In fact, we now know that William Lewis of Roxbury descended, not from deep Welsh ancestry, but from the Edmond Lewes family of Stoke-by-Nayland, Suffolk, England, documented in Parish Records to the senior Edmond Lewes’s birth in 1519. Isaac Newton Lewis claimed that “Edmund Lewis, cousin of William, with his wife and son John took passage on the “Elizabeth” of Ipswich, the nearest home port and arrived at Watertown, Mass., in 1634 and the next year moved to Lynn.” Unfortunately, this statement is inaccurate in two respects (Edmond Lewes sailed on the Elizabeth with wife Mary and sons John and Thomas. They resettled from Watertown to Lynn in 1648-49, 14 years after arriving.) However, Lewis’s claim of kinship between William and Edmond, though not supported in the Parish Records of Stoke-by-Nayland, is entirely possible if Edmond was a cousin born in a nearby town. Since, Lewis did not document this claim of kinship, we are still left in the dark on Edmond’s possible ancestry.
Furthermore, there is evidence that Edmund Lewis was still living in Llys Talybont, Glamorgan Wales in 1637, three years after Edmond Lewes and family had left England in 1634:
Survey of Llystalybont of 1653 Edmund LEWIS, Gent, Houldeth There by coppie of court rowle enrowled and bearing the date eight day of may in the 13th; year of the late King Charles I, in the year of our lord god 1637. One messuadge one of chard. one garden, and 36 acres of lands arable meadow and pasture with appurtence for the terme of his leiff and the lives of CATHERIN his wiffe and Thomas LEWIS their sonn and the longest liver of them successive lie according to the custome of the said manor at Ye yearlie rent of 8/4d. Etc; etc; signed by Thomas LEWIS esq; Then Steward of the Said Manor.
Lewis/Lewes surname in 17th Century Suffolk
Research in English Parish Records and other sources reveals an astonishing presence of Lewis families in Suffolk, Norfolk, Essex, Lincolnshire, Cambridgeshire and Oxfordshire from the 15th to the 17th Centuries. The entire eastern half of England seems to have been populated by Lewises early on, from the town of Lewes, Sussex in the south to Yorksire in the North. Among these Lewis families are many Edmond/Edmunds, Thomases, Johns, Marys, Elizabeths, Ann/Hannahs and other given names that run strong in our line.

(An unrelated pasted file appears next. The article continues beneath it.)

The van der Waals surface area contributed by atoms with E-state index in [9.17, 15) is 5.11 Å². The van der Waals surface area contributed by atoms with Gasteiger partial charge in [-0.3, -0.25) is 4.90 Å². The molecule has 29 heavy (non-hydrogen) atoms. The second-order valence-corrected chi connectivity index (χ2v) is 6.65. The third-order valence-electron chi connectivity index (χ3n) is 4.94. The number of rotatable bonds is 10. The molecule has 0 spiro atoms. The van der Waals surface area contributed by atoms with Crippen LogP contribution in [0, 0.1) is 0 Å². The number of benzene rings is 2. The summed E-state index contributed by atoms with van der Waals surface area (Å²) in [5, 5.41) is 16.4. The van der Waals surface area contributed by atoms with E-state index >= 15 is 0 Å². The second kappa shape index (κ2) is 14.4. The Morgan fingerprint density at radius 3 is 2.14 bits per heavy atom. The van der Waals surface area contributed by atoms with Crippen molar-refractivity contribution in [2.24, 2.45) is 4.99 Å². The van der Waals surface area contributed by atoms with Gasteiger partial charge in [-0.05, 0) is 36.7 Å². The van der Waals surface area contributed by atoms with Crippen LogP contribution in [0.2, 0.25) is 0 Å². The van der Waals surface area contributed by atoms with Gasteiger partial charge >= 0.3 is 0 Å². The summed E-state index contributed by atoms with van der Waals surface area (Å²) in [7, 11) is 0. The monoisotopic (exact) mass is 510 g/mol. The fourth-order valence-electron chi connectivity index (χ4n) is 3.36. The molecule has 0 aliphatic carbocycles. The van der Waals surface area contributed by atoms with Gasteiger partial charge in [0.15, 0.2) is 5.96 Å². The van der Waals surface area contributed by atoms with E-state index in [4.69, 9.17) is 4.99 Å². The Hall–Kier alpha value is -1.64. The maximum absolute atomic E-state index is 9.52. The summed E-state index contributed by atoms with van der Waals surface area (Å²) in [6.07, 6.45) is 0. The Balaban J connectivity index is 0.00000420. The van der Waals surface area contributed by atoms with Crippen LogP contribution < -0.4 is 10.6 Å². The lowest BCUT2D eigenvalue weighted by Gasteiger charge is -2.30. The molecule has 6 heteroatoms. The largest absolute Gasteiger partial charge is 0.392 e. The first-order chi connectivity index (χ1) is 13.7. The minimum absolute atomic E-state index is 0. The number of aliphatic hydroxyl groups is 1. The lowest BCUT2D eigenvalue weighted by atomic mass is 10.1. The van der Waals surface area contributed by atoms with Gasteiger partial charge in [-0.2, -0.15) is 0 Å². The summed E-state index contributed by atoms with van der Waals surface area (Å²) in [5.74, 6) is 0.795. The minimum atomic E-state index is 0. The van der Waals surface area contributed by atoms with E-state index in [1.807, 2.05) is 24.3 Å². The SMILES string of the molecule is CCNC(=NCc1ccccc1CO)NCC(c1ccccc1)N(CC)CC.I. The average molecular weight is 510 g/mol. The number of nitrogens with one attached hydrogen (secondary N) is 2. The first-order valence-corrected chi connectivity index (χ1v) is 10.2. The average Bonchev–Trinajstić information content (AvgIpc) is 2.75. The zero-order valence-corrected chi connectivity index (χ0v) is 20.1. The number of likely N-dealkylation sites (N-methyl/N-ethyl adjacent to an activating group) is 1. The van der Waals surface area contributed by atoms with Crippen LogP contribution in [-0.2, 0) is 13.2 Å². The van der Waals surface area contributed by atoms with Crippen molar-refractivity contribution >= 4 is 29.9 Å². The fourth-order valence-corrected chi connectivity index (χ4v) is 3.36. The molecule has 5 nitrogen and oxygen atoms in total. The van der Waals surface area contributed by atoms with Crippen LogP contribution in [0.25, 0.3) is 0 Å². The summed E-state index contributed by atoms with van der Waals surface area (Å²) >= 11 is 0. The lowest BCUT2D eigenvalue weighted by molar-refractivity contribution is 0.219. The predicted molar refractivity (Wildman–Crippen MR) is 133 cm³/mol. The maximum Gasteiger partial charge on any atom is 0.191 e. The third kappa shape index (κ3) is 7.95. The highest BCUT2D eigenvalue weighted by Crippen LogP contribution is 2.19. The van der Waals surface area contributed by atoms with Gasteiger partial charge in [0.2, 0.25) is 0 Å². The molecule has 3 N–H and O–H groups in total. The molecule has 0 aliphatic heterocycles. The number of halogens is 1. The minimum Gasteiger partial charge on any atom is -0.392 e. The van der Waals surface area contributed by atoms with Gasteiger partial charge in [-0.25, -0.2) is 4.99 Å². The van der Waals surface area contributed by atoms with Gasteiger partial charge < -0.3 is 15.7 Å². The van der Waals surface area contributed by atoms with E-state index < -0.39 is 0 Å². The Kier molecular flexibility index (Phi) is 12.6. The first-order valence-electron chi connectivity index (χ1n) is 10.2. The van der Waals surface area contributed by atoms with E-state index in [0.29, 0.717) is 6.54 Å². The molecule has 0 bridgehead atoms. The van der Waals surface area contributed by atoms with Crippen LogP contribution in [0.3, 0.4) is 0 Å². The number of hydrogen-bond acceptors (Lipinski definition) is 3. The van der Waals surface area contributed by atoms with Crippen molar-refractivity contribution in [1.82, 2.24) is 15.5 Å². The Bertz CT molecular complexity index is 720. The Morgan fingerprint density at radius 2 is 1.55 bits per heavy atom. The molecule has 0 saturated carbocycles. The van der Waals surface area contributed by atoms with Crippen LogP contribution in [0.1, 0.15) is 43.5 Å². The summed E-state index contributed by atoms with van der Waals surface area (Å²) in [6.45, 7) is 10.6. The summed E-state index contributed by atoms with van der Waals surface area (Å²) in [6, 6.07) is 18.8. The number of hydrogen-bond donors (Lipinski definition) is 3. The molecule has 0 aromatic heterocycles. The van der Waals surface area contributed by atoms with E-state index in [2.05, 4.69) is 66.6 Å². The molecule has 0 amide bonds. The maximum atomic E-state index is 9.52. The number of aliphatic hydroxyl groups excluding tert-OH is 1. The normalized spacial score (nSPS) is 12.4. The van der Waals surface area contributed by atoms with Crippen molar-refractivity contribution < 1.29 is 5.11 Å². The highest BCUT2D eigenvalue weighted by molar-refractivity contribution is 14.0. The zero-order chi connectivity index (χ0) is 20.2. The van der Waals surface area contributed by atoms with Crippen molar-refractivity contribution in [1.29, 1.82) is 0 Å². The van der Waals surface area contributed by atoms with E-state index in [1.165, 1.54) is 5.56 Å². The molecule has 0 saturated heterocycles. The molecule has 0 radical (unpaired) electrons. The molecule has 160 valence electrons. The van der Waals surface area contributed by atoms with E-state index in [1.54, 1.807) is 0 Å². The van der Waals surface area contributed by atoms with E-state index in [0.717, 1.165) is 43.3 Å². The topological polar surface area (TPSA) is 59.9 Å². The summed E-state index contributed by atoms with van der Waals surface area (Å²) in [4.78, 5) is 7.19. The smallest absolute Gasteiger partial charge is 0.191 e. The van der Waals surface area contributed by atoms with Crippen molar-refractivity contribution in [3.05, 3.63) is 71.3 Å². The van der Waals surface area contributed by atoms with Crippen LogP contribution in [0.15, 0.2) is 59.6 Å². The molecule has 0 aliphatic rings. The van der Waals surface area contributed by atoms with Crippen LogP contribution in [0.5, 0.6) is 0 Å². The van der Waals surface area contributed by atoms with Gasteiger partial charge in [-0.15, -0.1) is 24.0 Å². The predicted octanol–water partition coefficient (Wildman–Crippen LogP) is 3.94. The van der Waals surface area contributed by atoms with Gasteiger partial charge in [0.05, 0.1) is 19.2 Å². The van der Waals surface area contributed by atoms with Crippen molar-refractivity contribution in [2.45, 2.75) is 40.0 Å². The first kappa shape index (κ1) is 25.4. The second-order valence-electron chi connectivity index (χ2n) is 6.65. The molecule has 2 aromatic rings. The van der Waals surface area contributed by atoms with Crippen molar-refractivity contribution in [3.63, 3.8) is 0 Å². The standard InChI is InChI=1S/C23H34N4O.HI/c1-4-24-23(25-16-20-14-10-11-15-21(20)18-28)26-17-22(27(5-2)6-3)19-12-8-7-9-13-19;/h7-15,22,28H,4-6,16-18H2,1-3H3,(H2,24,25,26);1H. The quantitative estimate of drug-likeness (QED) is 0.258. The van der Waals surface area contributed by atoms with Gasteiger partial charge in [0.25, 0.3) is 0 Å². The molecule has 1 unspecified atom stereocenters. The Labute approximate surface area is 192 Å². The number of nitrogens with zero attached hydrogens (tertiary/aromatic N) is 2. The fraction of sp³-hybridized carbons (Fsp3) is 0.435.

The various spellings of the Lewis surname offer tantalizing clues to family origins. Although English spelling was not standardized until the mid-1700s, research reveals interesting geographic patterns that hint at patterns of migration and settlement.
The “Lewes” spelling is most common in Sussex, Essex and Suffolk west of Ipswich. The earliest spelling of this names derives from historical records of one “Ludovic John” who came to London in 1450, and was also known as Lewis John or Lewis ap John, in the Welsh style, meaning Lewis son of John. Descendants of Lewis John took the surname Fitzlewes, substituting for ap Lewes, and in eastern Essex and Suffolk, this surname became “Lewes” when the “Fitz” prefix fell out of favor. There were also “de Lewes” surnames in Sussex and Essex in the 15th and 16th Centuries, the Norman appellation taken by residents of the town of Lewes, Sussex. The “Lewis” spelling occurs later, in the late 17th and 18th Centuries with an influx of Lewises from Wales after the March wars and consolidation of the border lands with England. When Henry XIII closed the monasteries and decreed that all Welshmen would have surnames “as good Englishmen,” Lewis was adopted as a surname of Anglicized “Llewellyn,” while the practice of using “ap” to designate “son of” was also largely discontinued. Thus, John ap Llewellyn became John Lewis. The “Lewis” spelling of the surname became so ubiquitous in eastern England that it almost completely overwhelmed the other spelling variations. Two clusters of the “Lewys” families existed in eastern Lincolnshire and Bedfordshire but had largely been replaced by the more common spellings by the 19th century. In the 17th Century Ipswich, Suffolk area, the Lewes surname is legion, occurring from Stoke-by-Nayland on the western border on into Norfolk in the north. The Lewes families of Stoke-by-Nayland and Hadleigh to the north and west of Ipswich are especially noted for the occurrence of Edmond as a given name, beginning with the senior Edmond Lewes born in 1519. Isaac Newton Lewis claimed, without documentation, “Edmund Lewis, cousin of William, with his wife and son John took passage on the ‘Elizabeth’ of Ipswich, the nearest home port and arrived in Watertown, Mass., in 1634 and the next year moved to Lynn.” While he missed the infant Thomas and erred in the families move to Lynn, the entry is an interesting connection to the Stoke-by-Nayland Lewes line.